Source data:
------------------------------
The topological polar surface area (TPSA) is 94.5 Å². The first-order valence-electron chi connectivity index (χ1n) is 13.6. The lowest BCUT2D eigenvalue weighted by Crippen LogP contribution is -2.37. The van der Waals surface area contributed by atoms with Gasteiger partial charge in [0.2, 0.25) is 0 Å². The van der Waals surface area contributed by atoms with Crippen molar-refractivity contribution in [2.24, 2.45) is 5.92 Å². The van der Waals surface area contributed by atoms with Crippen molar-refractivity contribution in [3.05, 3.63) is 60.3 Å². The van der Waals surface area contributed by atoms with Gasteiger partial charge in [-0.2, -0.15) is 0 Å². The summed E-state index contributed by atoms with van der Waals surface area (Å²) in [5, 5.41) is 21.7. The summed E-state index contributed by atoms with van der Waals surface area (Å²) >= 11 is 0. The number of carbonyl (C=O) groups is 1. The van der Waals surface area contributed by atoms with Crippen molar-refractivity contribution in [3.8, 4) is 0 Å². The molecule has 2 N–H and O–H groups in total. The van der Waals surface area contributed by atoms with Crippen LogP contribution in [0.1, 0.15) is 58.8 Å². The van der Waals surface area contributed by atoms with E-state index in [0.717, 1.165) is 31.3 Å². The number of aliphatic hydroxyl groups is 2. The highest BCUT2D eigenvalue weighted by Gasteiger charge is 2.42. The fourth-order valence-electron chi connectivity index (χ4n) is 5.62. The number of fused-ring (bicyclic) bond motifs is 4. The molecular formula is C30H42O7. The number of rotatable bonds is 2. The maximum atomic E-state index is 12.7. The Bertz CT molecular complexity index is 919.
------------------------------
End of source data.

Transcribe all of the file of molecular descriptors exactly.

The topological polar surface area (TPSA) is 94.5 Å². The first-order valence-electron chi connectivity index (χ1n) is 13.6. The lowest BCUT2D eigenvalue weighted by Crippen LogP contribution is -2.37. The van der Waals surface area contributed by atoms with Gasteiger partial charge in [0.2, 0.25) is 0 Å². The van der Waals surface area contributed by atoms with Crippen molar-refractivity contribution in [2.24, 2.45) is 5.92 Å². The van der Waals surface area contributed by atoms with Crippen molar-refractivity contribution in [3.05, 3.63) is 60.3 Å². The van der Waals surface area contributed by atoms with Gasteiger partial charge in [-0.2, -0.15) is 0 Å². The summed E-state index contributed by atoms with van der Waals surface area (Å²) in [5, 5.41) is 21.7. The summed E-state index contributed by atoms with van der Waals surface area (Å²) >= 11 is 0. The number of carbonyl (C=O) groups is 1. The van der Waals surface area contributed by atoms with Crippen molar-refractivity contribution in [3.8, 4) is 0 Å². The molecule has 2 N–H and O–H groups in total. The van der Waals surface area contributed by atoms with Crippen LogP contribution in [0.1, 0.15) is 58.8 Å². The van der Waals surface area contributed by atoms with E-state index in [0.717, 1.165) is 31.3 Å². The number of aliphatic hydroxyl groups is 2. The highest BCUT2D eigenvalue weighted by Gasteiger charge is 2.42. The fourth-order valence-electron chi connectivity index (χ4n) is 5.62. The number of fused-ring (bicyclic) bond motifs is 4. The molecular formula is C30H42O7. The number of rotatable bonds is 2. The maximum atomic E-state index is 12.7. The Bertz CT molecular complexity index is 919.